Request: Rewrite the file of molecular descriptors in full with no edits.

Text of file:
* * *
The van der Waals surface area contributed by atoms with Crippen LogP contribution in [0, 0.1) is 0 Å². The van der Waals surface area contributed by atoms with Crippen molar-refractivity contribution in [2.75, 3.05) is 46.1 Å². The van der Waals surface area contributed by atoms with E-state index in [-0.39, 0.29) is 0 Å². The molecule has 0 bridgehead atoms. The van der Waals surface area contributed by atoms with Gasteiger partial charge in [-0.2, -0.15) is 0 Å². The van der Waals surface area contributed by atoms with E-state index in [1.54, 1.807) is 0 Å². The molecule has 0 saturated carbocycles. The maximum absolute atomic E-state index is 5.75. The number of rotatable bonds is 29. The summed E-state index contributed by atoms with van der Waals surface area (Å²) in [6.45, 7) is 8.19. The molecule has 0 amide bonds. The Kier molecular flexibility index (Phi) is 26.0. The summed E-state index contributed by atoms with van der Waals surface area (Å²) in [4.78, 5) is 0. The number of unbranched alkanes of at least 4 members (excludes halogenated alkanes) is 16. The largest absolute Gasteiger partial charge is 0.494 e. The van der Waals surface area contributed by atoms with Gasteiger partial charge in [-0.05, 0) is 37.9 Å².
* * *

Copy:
The van der Waals surface area contributed by atoms with Crippen LogP contribution in [0, 0.1) is 0 Å². The van der Waals surface area contributed by atoms with Crippen molar-refractivity contribution in [2.75, 3.05) is 46.1 Å². The van der Waals surface area contributed by atoms with E-state index in [-0.39, 0.29) is 0 Å². The molecule has 0 bridgehead atoms. The van der Waals surface area contributed by atoms with Gasteiger partial charge in [-0.2, -0.15) is 0 Å². The van der Waals surface area contributed by atoms with E-state index in [1.54, 1.807) is 0 Å². The molecule has 0 saturated carbocycles. The maximum absolute atomic E-state index is 5.75. The number of rotatable bonds is 29. The summed E-state index contributed by atoms with van der Waals surface area (Å²) in [6.45, 7) is 8.19. The molecule has 0 amide bonds. The Kier molecular flexibility index (Phi) is 26.0. The summed E-state index contributed by atoms with van der Waals surface area (Å²) in [4.78, 5) is 0. The number of unbranched alkanes of at least 4 members (excludes halogenated alkanes) is 16. The largest absolute Gasteiger partial charge is 0.494 e. The van der Waals surface area contributed by atoms with Gasteiger partial charge in [-0.05, 0) is 37.9 Å².